100 years ago, on a late July day on Vancouver Island, a man was shot in the hills near Cumberland. According to a friend, Ginger Goodwin had just finished picking blackberries when he encountered a special constable of the Dominion Police. What happened next remains shrouded in uncertainty even a century later, but we know that by the end of it Goodwin was dead with gunshot wounds to his wrist and neck, and a severed spinal cord. His death made him a martyr for the growing labour movement and sparked the first general strike in Canada’s history.
Albert “Ginger” Goodwin was born on May 10, 1887 in Yorkshire. On September 2, 1906, he stepped off the SS Pretoria in Halifax harbour and began the journey that ended with his shooting on the other side of the country twelve years later. Working as a coal miner, his life became a cycle of labour organizing, strikes, and company blacklisting that forced him to pack up every couple of years to seek work elsewhere. By 1916 he had settled in the town of Trail in the Interior of British Columbia. There, he became secretary of the International Union of Mine, Mill, and Smelter Workers.
At that time, Canada was at war with Germany. As the Borden government moved towards a policy of conscription to replace casualties overseas, it faced resistance from both nationalists in Quebec and socialists like Goodwin across English Canada. Initially, Goodwin was judged unfit for duty due to a respiratory disease he had contracted in the mines, but on March 7, 1918 he was suddenly reclassified as fit for service. Rumours circulated that his employer, who was friends with the head of the exemption tribunal, wanted to get rid of him in retaliation for leading a strike the previous year.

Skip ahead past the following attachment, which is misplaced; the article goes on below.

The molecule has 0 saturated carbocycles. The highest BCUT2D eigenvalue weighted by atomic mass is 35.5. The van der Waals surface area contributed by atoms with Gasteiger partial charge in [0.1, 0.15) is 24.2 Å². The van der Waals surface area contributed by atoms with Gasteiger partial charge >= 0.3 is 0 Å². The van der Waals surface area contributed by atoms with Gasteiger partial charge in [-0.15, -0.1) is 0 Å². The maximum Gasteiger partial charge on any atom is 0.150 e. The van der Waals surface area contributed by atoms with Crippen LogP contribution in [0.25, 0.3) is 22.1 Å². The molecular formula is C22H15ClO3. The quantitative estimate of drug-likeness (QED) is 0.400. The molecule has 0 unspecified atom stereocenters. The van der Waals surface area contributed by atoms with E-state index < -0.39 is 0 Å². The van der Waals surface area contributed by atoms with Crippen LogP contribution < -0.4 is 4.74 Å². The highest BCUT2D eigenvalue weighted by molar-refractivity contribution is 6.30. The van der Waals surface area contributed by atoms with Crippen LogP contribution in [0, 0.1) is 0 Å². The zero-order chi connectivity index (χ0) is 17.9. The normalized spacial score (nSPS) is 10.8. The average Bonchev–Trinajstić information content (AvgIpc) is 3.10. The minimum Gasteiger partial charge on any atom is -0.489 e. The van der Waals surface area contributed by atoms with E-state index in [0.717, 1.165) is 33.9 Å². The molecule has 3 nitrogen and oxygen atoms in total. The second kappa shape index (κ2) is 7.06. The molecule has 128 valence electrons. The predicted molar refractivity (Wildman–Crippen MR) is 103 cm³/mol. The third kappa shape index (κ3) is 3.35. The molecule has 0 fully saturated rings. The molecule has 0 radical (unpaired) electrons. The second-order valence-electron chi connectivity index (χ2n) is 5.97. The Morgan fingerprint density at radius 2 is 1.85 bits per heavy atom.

Left with no legal recourse, Goodwin fled to the wilds of Vancouver Island where he and others like him were fed by sympathetic locals and hunted by the police. It was there that he was killed on July 27 by Dan Campbell, a disgraced BC Provincial Police officer fired for extortion. Campbell would later claim Goodwin pointed a gun at him and that he shot in self-defence, but according to Goodwin biographer Susan Mayse the position of the gunshot wounds suggest that Goodwin was shot from the side, causing the bullet to ricochet off his wrist and into his neck.
There were no witnesses to the shooting, but news of what Goodwin’s supporters saw as a state-sponsored assassination spread throughout the province. Unions in Vancouver organized a one-day general strike on August 2 in protest. Pro-war mobs attacked trade unionists in the streets and forced them to kiss the Union Jack. Meanwhile, a grand jury in Victoria decided not to charge Campbell with manslaughter despite (or perhaps because of) glaring irregularities in the police investigation. A traitor to some and a martyr to others, Goodwin today rests under a headstone marked by a hammer and sickle and the simple words “a worker’s friend”.
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Written By: Edward Roué
The Haunted Walk of Ottawa